Rockets shatter cease-fire for Hamas, Israel

Exchange of fire ensues; prospect for talks dims

JERUSALEM — Another Gaza cease-fire collapsed Tuesday when Palestinian militants fired rockets into southern Israel, drawing retaliatory airstrikes from Israel and prompting the Israeli government to withdraw its delegation from Egyptian-brokered talks in Cairo for an agreement to end the latest conflict.

At least six rockets landed near the cities of Ashdod, Beersheba, and Netivot, causing no damage or injuries, and two more were intercepted by Israel’s Iron Dome missile defense system, the Israeli military said. The military added in a statement it was “targeting terror sites across the Gaza Strip.”

The airstrikes targeted open spaces, but Palestinian medical official Ashraf al-Kidra told the Associated Press that two people — a 40-year-old woman and a 2-year-old girl — were killed in an airstrike in Gaza City. Twenty-one people were wounded in a separate airstrike that hit a building that houses offices of Hamas’s Al Aqsa TV station, he said.


Israel has repeatedly said it will not negotiate under fire. As a five-day cease-fire expired at 11:59 p.m. Monday, Israeli and Palestinian officials had announced a 24-hour extension to allow the negotiations in Cairo to continue.

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“Today’s rocket attack on Beersheba is a grave and direct violation of the cease-fire to which Hamas committed itself,” said Mark Regev, a spokesman for the Israeli government. “This is the 11th cease-fire that Hamas has either rejected or violated.”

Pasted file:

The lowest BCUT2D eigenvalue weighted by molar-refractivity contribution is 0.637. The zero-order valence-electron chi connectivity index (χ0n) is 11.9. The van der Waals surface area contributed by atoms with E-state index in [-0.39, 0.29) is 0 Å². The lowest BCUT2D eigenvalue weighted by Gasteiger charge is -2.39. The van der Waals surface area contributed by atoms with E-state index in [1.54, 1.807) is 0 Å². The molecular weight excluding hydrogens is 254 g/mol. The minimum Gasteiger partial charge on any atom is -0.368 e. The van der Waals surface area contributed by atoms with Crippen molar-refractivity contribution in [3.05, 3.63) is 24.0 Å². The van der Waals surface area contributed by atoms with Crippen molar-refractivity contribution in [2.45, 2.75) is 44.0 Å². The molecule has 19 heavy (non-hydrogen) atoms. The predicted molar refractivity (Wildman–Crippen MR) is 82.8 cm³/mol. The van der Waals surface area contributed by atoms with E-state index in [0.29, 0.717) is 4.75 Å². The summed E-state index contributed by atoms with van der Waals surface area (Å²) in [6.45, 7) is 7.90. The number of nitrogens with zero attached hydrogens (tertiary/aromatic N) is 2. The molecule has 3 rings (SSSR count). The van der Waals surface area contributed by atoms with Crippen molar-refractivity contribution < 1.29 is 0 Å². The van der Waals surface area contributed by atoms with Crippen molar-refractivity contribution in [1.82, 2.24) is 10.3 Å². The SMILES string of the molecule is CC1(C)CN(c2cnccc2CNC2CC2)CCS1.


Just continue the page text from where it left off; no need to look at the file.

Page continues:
Within minutes of the first rockets landing, Israel instructed its negotiators to leave Cairo. The Palestinian delegation to the talks planned to leave Wednesday. The Palestinian negotiators said they had given Egypt their final offer and were waiting for Israel to accept or reject it by 11:59 p.m. But Israel appeared unlikely to accept the draft, which it had rejected in the past, and the talks appeared on the verge of collapse.

Hamas, the militant group that dominates Gaza, denied responsibility for the latest rocket fire and blamed Israel for the escalation.

“Hamas does not have any information about the launching of any rockets from Gaza,” said Sami Abu Zuhri, a spokesman for the group. “The Israeli occupation is aiming through this escalation in the region to abort the talks in Cairo.”


Smaller groups in Gaza might have been behind the rocket fire, with or without Hamas’s blessing.

Israeli and Palestinian negotiators have engaged in indirect talks in Egypt for about two weeks in an effort to find more durable solutions to end the hostilities, in which more than 1,900 Palestinians have been killed as well as 64 Israeli soldiers and three civilians.

The resumption of fighting came as the talks in Cairo reached a critical phase. A Palestinian official with knowledge of the negotiations said that there was no possibility of reaching a comprehensive agreement but that there had been talk of a partial agreement for gradual measures and a monthlong cease-fire, followed by talks on more difficult issues for both sides.

The initial accord was expected to allow for an easing of movement of goods through the crossings into Gaza to aid in reconstruction. Thousands of homes were destroyed in the latest fighting.

It has become clear to both sides that their maximal demands are not likely to be met in the foreseeable future. Hamas has demanded a complete lifting of the economic blockade on the Palestinian coastal enclave, allowing the free movement of people and goods in and out, the creation of a seaport, and the reconstruction of a long-defunct airport. Israel wants mechanisms to prevent the rearmament of Hamas and eventually, the full demilitarization of Gaza.


Many analysts view the goals of the two sides as irreconcilable and have suggested that the war might end without formal agreements.